First, patients often need more than just primary care, and their membership fee does not include specialist visits. Thus, most direct primary care patients still need some form of health insurance.
Often, their health insurance comes in the form of a high-deductible plan for catastrophic and medical emergencies. High-deductible plans have lower monthly costs, but patients are expected to pay more when healthcare costs begin to rack up.
Given that patients often need more than just primary care, the monthly subscription fee can become expensive in addition to normal or alternative coverage. Patients might save money on primary care, but if they require more treatment, healthcare could become another expense on top of what they already pay.
However, many direct primary care facilities are fairly inexpensive, staying on the lower end of that $30-150 range. In many cases, for less than the cost of a cell phone, patients have unlimited access to high-quality medical care. Furthermore, in direct primary care, there is no additional cost preventing the patient from seeing the doctor once they pay the monthly fee. As such, patients can expect more than just the twice-yearly visit. For no extra cost, they can call, text, or come into the office to see their doctor whenever anything might concern them. This close and time-intensive relationship with physicians, alongside reduced drug and test prices, helps prevent health emergencies for patients in the future.
Another criticism of direct primary care is that it could reduce access to primary care in a country with a shortage of primary care physicians. Most direct primary care physicians see significantly fewer patients than they otherwise would, meaning that fewer patients have access to them. Because of its smaller patient numbers and direct costs, direct primary care doctors can be seen as serving the wealthy and excluding the poor.
Dr. Garrison Bliss is trying to solve these problems. He believes that direct primary care practices can address these issues by reducing the monthly fees for less fortunate patients. Ideally, this would be balanced out by the hundreds of patients paying in full for membership at a given direct primary care practice. Furthermore, were health insurance plans to help with direct primary care, it might become a more viable option for many Americans.
Increased access to direct primary care practices could become a realistic idea if insurance companies were willing to help pay for it. Instead of paying all primary care physicians based on a fee-for-service model, insurance companies could include an option to see physicians operating under a direct primary care model. If the companies helped pay by just contributing to the monthly fee and not interfering with the way the physician does business, this could become a viable option.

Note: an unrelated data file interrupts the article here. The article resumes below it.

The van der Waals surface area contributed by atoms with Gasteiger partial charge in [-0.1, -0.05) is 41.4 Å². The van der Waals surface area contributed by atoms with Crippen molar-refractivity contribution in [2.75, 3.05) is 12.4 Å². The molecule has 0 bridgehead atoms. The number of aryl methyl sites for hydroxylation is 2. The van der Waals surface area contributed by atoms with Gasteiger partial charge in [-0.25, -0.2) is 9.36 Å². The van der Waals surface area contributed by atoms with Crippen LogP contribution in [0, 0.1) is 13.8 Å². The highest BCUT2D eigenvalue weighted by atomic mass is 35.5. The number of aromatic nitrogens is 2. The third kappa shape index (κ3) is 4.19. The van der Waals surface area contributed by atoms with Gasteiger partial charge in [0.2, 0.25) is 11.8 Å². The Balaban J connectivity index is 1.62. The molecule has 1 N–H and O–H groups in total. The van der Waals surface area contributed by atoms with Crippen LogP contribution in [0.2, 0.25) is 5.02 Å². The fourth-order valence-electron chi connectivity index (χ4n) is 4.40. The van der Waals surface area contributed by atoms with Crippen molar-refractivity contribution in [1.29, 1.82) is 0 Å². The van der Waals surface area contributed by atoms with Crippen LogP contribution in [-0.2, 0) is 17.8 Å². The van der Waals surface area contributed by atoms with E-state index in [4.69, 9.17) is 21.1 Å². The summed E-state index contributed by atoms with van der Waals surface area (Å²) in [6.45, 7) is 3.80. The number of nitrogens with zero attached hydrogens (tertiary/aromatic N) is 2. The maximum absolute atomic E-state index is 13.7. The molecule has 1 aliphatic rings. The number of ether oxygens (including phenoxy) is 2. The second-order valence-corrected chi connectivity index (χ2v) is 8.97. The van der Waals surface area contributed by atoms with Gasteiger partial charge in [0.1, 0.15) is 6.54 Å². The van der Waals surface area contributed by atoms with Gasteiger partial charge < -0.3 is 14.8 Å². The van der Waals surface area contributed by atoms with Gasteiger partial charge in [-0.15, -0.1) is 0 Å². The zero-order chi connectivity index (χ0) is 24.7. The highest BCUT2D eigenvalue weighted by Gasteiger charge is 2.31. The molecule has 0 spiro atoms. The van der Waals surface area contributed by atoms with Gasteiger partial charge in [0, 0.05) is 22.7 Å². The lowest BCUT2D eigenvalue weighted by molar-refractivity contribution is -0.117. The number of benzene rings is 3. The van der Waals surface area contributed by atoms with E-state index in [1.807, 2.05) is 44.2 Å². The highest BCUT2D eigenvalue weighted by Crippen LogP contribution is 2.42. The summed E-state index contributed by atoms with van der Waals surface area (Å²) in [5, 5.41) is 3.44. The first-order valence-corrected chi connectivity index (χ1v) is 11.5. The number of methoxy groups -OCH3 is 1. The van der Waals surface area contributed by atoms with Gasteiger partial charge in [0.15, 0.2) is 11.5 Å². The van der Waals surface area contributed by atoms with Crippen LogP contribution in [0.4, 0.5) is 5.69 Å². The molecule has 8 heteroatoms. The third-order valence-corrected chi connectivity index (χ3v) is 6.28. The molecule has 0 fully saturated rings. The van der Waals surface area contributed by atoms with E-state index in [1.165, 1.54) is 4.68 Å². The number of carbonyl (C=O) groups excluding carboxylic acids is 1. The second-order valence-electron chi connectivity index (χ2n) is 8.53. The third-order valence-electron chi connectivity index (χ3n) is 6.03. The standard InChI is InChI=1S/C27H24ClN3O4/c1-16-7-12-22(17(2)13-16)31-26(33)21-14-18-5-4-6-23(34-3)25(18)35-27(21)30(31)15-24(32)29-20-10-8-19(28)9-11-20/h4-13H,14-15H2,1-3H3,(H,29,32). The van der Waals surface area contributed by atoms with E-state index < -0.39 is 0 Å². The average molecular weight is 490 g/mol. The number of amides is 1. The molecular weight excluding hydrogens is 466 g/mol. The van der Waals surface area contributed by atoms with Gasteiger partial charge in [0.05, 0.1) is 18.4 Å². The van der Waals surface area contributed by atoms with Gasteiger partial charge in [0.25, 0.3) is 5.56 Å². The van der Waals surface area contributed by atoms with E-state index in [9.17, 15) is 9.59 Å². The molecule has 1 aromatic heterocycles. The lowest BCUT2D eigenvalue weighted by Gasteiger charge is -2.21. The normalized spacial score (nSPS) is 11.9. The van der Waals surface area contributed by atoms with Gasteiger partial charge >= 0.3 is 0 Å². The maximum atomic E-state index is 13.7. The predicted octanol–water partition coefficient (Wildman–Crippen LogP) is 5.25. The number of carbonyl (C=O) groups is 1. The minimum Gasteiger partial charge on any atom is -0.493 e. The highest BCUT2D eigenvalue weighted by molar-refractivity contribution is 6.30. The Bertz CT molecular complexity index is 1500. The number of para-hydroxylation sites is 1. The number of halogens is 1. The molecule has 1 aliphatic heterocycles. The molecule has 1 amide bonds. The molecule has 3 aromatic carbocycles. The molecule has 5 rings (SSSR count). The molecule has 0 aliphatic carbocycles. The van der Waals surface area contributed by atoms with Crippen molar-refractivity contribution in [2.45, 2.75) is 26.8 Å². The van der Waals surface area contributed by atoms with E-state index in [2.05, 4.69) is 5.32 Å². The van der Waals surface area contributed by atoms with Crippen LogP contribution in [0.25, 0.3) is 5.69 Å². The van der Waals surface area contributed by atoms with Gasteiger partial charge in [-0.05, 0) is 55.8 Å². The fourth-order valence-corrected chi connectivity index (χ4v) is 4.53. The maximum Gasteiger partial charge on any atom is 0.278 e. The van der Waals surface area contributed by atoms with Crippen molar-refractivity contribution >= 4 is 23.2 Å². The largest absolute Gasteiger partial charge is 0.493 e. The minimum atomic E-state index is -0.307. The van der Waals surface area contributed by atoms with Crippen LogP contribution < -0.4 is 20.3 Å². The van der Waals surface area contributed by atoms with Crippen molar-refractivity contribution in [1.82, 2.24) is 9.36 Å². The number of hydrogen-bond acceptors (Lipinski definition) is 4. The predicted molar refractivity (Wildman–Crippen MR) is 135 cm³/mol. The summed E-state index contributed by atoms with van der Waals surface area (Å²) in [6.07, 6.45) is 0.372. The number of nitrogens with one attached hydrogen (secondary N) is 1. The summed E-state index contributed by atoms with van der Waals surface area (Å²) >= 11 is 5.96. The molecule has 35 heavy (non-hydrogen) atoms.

Regardless, however, physicians like Bliss work hard to ensure their direct primary care practices are equitable to all patients.
A Growing Model
Direct primary care is growing fast. According to the Direct Primary Care Coalition, there are now roughly 1,200 practices across 48 states serving 300,000 people. That’s around one in one thousand Americans. This is up from merely 620 practices in 2017 and 124 in 2014.
This growth is no exception in our home state of Kentucky, which is now home to around 20 direct primary care practices, with around half of those being in the Louisville area. Dr. Erin Coopers started a practice in Lexington around three years ago. She believes direct primary care appeals to Kentuckians looking for “better care” and lower costs.
As the system grows, it’s also gaining more attention from lawmakers. By 2020, forty states had passed or were considering laws on direct primary care. Much of this legislation allows direct primary care practices to exist by treating them separately from insurance and permitting them to dispense drugs from their offices. This is the case in Kentucky, which became the eighteenth state to pass direct primary care legislation in 2017.
On the federal level, the Affordable Care Act has a provision that protects direct primary care plans. While Kentucky allows direct primary care practices to exist and dispense medicine directly, Medicaid still will not cover direct primary care fees.
Direct primary care is an undeniably successful and fast-growing business model that seeks to solve many of the problems within the current system of primary care in this country. By cutting out the often-criticized insurance companies, physicians get to spend more time with patients and save many of them money. With fewer patients and paperwork, direct primary care may even be a solution to physician burnout.
Direct primary care’s success lies in its boldness. It challenges the existing model, freeing physicians from the paperwork and corrupt incentives of a healthcare system run not by healthcare providers, but by insurance companies. It exemplifies how businesses can thrive when allowed to operate independently and freely. For that, it is certainly worthy of praise and attention.
Furthermore, direct primary care, with its benefits and deficiencies, is continuing to expand and change the way Americans practice and experience medicine. As citizens and patients, we can work to explore how this business model might best serve us, and how we can work to increase access, not only within direct primary care but across the entire healthcare sector.